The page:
Or how to run a command with elevated privileges on Windows.
Tried to run a
chkdsk this morning via a Windows account that wasn’t in the Administrators group and found out that I couldn’t do so. This was when I chanced, by searching t’internet, upon the Control (Ctrl), Shift and Enter magic key combination, never heard of this! Using these keys, instead of just Enter, runs the selected command with Admin privileges, fab!
Trying to find a file by filename and file type and getting matches that include the filename and type as well? Windows 10 search seems to have taken a step backwards by being “helpful” in search file contents and filenames, or types, when you use the search box.
Then you need to use the “name” keyword in the quick search box. The name option has two ways of being used:
name: web.config” This does what you don’t want! i.e. it returns files that contain the words “web” and “config”, but it doesn’t return files that have file contents including those words.
name:= web.config” This command will return only matches for “web.config” nothing else.
Using Office 365 on Windows 10 you can bring up the emoticons window by pressing the Windows key + “.” or Windows + “;”.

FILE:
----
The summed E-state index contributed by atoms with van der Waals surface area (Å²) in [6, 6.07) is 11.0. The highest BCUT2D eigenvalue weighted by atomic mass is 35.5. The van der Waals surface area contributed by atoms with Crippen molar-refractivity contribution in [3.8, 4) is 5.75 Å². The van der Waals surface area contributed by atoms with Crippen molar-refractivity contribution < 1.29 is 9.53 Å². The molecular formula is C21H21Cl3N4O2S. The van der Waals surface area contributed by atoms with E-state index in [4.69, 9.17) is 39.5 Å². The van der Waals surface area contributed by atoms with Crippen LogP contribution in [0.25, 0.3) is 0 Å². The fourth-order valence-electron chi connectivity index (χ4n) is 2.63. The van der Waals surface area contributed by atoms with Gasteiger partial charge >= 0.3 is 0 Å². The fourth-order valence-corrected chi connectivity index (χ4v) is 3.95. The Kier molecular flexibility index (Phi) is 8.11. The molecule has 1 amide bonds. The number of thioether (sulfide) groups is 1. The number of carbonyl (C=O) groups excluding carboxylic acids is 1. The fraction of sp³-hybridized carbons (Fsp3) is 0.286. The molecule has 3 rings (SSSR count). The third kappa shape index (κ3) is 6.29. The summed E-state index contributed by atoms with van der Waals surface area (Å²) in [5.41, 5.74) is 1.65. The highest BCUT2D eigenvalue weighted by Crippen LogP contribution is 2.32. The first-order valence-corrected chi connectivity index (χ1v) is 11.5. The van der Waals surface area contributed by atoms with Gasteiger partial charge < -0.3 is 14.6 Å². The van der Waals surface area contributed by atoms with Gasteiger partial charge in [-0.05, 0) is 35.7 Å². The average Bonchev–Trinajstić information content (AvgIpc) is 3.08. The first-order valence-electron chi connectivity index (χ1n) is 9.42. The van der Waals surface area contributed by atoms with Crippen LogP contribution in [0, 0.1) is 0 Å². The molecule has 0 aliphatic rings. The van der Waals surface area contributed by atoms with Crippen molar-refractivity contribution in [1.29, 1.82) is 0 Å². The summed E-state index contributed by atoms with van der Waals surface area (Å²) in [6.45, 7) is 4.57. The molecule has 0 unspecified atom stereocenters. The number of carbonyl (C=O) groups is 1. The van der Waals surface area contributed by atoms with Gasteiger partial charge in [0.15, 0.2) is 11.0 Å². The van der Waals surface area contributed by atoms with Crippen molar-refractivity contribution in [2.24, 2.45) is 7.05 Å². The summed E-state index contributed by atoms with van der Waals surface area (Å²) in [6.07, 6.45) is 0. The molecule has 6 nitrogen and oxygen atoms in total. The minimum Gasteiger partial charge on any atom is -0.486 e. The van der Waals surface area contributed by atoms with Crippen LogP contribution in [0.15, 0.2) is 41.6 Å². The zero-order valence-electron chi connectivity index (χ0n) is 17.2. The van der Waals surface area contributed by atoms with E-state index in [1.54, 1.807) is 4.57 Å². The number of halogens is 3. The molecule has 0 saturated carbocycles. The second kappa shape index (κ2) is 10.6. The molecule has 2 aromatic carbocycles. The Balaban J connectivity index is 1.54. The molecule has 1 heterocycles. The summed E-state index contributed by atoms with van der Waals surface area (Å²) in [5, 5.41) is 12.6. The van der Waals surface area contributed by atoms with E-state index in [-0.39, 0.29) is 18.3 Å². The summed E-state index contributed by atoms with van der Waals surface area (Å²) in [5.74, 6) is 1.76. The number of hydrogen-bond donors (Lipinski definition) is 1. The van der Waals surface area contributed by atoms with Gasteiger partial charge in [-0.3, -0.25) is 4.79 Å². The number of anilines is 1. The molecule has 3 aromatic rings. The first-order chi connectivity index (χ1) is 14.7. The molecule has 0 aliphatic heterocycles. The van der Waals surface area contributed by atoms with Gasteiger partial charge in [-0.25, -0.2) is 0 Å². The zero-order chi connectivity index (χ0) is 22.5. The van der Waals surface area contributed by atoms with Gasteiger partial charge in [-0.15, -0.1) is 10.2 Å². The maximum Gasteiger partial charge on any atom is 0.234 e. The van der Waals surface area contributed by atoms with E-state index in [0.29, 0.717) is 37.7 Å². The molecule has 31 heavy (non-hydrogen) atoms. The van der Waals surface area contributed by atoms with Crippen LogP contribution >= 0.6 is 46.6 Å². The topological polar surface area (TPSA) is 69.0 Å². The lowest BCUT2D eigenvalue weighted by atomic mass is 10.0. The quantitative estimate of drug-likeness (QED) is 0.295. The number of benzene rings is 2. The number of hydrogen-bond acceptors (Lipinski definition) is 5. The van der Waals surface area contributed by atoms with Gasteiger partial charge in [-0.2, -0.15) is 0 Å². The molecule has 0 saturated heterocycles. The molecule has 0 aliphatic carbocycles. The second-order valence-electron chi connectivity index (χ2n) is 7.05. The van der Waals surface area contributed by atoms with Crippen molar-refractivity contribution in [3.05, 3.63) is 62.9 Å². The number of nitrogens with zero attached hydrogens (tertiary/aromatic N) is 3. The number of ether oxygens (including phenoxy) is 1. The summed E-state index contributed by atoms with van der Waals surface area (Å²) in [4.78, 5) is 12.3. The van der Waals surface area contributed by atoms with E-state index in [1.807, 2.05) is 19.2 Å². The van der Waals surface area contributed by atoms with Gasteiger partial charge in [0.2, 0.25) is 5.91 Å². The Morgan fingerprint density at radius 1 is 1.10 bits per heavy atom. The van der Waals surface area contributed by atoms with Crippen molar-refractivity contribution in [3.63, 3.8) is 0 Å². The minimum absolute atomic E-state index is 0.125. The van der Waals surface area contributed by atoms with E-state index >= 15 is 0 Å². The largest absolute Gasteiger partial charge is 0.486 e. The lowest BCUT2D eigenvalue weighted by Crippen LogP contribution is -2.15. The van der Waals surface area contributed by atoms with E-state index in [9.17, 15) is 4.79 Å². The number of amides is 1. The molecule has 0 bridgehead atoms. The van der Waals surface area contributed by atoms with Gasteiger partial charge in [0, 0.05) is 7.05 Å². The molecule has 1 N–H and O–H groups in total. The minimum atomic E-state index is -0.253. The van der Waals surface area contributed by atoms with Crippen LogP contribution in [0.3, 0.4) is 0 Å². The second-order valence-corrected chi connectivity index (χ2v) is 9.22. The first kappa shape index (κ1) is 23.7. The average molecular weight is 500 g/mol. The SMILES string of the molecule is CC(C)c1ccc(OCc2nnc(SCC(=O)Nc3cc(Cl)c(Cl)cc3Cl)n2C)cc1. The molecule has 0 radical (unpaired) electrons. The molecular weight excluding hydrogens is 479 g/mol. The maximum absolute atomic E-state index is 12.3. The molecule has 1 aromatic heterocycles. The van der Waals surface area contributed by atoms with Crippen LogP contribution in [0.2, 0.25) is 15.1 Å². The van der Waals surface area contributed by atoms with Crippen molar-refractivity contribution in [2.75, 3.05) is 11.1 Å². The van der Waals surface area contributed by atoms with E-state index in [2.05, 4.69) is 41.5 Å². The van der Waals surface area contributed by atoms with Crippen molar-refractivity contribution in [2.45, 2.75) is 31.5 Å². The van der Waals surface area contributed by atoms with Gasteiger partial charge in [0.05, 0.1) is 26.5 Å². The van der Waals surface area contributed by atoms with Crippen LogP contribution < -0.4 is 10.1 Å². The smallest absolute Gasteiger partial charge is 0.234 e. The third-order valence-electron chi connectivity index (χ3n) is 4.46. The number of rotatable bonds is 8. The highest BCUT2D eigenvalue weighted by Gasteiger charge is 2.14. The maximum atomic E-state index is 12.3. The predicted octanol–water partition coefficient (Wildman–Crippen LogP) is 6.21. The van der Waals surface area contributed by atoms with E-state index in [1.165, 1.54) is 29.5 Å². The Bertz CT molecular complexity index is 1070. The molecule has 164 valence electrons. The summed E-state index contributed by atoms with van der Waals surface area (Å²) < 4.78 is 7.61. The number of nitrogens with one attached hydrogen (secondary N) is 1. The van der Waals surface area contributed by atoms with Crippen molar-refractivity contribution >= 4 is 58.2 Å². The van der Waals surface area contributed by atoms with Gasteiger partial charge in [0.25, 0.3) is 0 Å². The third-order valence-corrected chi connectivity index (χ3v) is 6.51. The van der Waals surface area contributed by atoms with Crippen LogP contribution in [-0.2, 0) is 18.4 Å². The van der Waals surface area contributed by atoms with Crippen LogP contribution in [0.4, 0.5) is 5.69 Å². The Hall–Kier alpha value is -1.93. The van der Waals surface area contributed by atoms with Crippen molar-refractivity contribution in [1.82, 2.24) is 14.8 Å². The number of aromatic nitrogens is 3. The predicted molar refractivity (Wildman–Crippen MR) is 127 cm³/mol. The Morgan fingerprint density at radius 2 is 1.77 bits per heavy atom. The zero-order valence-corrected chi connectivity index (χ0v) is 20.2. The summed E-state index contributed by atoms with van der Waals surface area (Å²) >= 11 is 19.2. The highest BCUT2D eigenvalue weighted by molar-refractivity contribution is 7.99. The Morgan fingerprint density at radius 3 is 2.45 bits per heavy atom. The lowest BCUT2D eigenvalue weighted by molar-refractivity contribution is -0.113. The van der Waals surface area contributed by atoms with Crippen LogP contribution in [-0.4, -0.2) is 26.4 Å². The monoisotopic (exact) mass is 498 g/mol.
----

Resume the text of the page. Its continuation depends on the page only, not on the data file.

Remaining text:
Actually in typing the above I’ve just found out the same thing works in Firefox on Windows 10, so there’s a good chance it will work for any app on Windows 10. ☺
Currently have an issue where most of the time shutting down the PC just performs a restart, annoying to say the least, been going on since late 2018.
I’m currently trying out this solution to see if it can be resolved.
6-Dec-19: A couple of test shutdowns later and it seems to be working, one to monitor.
Try this solution, posted as a fix for Windows 7 but worked for me under Windows 10.
Since I installed the “Windows 10 Fall Creators Update”, build 16299, the desktop has stopped auto-starting, to it’s BIOS configured schedule. It’s scheduled for a 5:01am start, but every morning I’ve come into the room, since the update, it’s sitting there switched off.
A couple of Google’s later and here’s the answer, well I hope it is as I haven’t verified it yet, something for tomorrow morning. So the suggestion is to disable Windows “fast startup” mode, details on doing that can be found over at TechAdvisor.co.uk, and a more detailed explaination of why is at HowToGeek.com.
29th October 2017: Seems to have resolved the issue.
Press Windows key and R, a command box should appear.
Into this box, the “Open:” field, type
control userpasswords2 and hit the enter key.
This should display the “User Accounts” screen, in Windows 7. From here select the user name, in the main table, and uncheck the “Users must enter a user name and password to use this computer.”
A click on the Apply button will open the “Automatically Log On” window. Enter the password, and confirm it, to add the password to the system so that it does not need to be entered during startup.